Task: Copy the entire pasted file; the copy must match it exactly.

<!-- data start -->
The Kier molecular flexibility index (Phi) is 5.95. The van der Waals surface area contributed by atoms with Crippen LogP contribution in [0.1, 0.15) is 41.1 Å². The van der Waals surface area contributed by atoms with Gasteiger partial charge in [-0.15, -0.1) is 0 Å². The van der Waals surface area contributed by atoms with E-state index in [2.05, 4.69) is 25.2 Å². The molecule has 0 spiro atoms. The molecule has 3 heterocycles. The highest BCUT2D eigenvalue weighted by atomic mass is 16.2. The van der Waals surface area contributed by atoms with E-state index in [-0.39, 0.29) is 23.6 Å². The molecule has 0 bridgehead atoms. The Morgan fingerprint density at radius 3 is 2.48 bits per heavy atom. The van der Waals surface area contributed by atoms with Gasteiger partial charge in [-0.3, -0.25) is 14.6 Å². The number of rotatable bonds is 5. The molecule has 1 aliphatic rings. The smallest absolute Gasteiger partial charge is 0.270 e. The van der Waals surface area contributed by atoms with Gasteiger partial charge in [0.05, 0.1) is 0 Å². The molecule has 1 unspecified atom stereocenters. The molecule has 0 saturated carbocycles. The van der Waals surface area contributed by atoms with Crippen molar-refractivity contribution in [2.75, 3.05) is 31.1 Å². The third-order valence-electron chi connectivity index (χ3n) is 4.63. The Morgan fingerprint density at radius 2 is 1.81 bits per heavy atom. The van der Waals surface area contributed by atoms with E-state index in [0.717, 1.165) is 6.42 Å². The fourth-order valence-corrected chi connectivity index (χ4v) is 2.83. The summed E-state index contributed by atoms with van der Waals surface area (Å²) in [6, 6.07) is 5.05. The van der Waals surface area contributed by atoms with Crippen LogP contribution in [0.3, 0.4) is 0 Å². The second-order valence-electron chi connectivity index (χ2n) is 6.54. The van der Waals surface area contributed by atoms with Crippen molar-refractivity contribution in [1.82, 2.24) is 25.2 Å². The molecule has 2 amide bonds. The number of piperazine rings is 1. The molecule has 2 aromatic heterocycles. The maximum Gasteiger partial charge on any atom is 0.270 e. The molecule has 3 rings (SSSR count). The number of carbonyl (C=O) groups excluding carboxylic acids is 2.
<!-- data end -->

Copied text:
The Kier molecular flexibility index (Phi) is 5.95. The van der Waals surface area contributed by atoms with Crippen LogP contribution in [0.1, 0.15) is 41.1 Å². The van der Waals surface area contributed by atoms with Gasteiger partial charge in [-0.15, -0.1) is 0 Å². The van der Waals surface area contributed by atoms with E-state index in [2.05, 4.69) is 25.2 Å². The molecule has 0 spiro atoms. The molecule has 3 heterocycles. The highest BCUT2D eigenvalue weighted by atomic mass is 16.2. The van der Waals surface area contributed by atoms with E-state index in [-0.39, 0.29) is 23.6 Å². The molecule has 0 bridgehead atoms. The Morgan fingerprint density at radius 3 is 2.48 bits per heavy atom. The van der Waals surface area contributed by atoms with Gasteiger partial charge in [-0.3, -0.25) is 14.6 Å². The number of rotatable bonds is 5. The molecule has 1 aliphatic rings. The smallest absolute Gasteiger partial charge is 0.270 e. The van der Waals surface area contributed by atoms with Gasteiger partial charge in [0.05, 0.1) is 0 Å². The molecule has 1 unspecified atom stereocenters. The molecule has 0 saturated carbocycles. The van der Waals surface area contributed by atoms with Crippen molar-refractivity contribution in [2.75, 3.05) is 31.1 Å². The third-order valence-electron chi connectivity index (χ3n) is 4.63. The Morgan fingerprint density at radius 2 is 1.81 bits per heavy atom. The van der Waals surface area contributed by atoms with E-state index in [0.717, 1.165) is 6.42 Å². The fourth-order valence-corrected chi connectivity index (χ4v) is 2.83. The summed E-state index contributed by atoms with van der Waals surface area (Å²) in [6, 6.07) is 5.05. The van der Waals surface area contributed by atoms with Crippen LogP contribution in [0.3, 0.4) is 0 Å². The second-order valence-electron chi connectivity index (χ2n) is 6.54. The van der Waals surface area contributed by atoms with Crippen molar-refractivity contribution in [1.82, 2.24) is 25.2 Å². The molecule has 2 amide bonds. The number of piperazine rings is 1. The molecule has 2 aromatic heterocycles. The maximum Gasteiger partial charge on any atom is 0.270 e. The molecule has 3 rings (SSSR count). The number of carbonyl (C=O) groups excluding carboxylic acids is 2.